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Cost RecoveryOn, September 12, 2015, the Fifth District Court of Appeal issued its opinion in Citizens for Ceres v. City of Ceres (2016) _Cal.App.5th_.  The opinion authorized real-parties-in-interest to recover costs of record preparation, as long as the record was prepared in a manner prescribed by Public Resources Code section 21167.6. The petitioners in this action challenged the EIR for a new shopping center anchored by a Wal-Mart on a variety of grounds, including that the project did not adequately mitigate for urban decay impacts and that the EIR failed to set forth an adequate long-term plan for solid waste disposal. The trial court upheld the EIR on all grounds but rejected real-party-in-interest Wal-Mart’s motion to recover costs associated with preparing the record, based on Public Resources Code section 21167.6 and the principles elucidated in Hayward Area Planning Assn. v. City of Hayward (2005) 128 Cal.App.4th 176.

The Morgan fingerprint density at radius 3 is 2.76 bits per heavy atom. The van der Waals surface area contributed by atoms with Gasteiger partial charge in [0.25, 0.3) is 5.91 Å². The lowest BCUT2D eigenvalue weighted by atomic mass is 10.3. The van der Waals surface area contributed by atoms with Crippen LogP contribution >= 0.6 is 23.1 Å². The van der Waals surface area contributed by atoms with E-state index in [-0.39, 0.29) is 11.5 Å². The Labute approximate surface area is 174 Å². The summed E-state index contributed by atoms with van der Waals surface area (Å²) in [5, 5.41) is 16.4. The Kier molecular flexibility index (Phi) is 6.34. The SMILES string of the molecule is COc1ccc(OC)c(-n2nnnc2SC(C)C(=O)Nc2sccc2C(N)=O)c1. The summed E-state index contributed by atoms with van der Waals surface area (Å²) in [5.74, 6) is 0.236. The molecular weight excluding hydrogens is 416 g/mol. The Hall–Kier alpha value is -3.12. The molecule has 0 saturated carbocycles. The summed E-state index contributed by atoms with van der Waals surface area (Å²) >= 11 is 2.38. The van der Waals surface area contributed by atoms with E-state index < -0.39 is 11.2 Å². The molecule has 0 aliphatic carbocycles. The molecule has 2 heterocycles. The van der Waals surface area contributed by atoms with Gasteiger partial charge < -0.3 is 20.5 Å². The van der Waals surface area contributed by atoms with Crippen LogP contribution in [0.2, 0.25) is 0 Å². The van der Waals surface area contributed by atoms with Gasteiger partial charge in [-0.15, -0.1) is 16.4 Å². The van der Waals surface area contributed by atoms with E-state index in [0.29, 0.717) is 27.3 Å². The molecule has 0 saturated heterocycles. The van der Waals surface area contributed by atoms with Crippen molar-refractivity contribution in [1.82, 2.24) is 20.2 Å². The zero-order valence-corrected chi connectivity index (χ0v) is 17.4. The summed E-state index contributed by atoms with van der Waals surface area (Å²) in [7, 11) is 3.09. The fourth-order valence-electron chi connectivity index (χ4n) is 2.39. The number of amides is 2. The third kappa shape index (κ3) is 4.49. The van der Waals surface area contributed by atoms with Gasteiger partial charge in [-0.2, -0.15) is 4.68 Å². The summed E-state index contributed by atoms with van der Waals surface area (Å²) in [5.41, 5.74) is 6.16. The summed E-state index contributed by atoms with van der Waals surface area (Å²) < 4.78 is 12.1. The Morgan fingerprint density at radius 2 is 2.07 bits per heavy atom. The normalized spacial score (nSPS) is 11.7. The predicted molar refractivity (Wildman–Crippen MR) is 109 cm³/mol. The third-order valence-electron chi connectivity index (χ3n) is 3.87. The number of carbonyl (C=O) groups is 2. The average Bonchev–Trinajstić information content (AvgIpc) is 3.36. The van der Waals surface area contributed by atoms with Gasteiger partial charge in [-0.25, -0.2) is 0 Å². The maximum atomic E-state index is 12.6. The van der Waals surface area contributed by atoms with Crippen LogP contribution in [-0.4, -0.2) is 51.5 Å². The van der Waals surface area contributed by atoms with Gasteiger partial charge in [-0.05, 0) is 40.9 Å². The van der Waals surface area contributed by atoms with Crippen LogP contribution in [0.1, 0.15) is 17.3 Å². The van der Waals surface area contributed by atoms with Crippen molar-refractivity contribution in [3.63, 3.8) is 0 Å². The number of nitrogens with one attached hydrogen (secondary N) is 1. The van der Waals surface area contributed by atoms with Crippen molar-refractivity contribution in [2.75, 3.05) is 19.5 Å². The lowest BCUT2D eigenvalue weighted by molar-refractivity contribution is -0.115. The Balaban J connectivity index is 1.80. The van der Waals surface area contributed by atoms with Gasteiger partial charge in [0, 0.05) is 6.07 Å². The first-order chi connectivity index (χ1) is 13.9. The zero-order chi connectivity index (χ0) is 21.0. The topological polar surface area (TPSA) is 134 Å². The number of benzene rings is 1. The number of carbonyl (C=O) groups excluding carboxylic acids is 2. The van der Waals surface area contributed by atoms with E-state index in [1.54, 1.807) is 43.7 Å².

In the unpublished portion of the opinion, the Fifth District affirmed the trial court’s decision on the merits, rejecting each of the petitioner’s claims in turn. However, in the published portion of the opinion, the Court reversed the trial court on the issue of Wal-Mart’s request for costs, disagreeing with the Hayward court to the extent that that case proscribed a real-party-in-interest’s recovery of record costs under any circumstances.

Section 21167.6 provides only three options for preparation of the record:

  1. The agency can prepare it;
  2. The petitioner can prepare it; or
  3. The agency and petitioner can agree to some other procedure.

In Hayward, the agency did not prepare the record itself; rather, without consulting with the petitioner, the agency requested that counsel for the developer prepare the record. The court found that the developer’s costs were not recoverable because the record had not been prepared in a manner permissible under the statute. The Hayward court averred that requiring the agency to appear in court to recover its own costs would incentivize public agencies to minimize costs associated with the record. The Ceres court rejected this argument, stating that it “might or might not be good public policy, but we do not see how section 21167.6 implies it.”

The Fifth District distinguished Hayward on the basis that here, the agency did prepare the record, but was subsequently reimbursed by Wal-Mart. The Court found that because the record was prepared in a manner allowed under the statute, there was no limitation on who could recover the costs of preparation.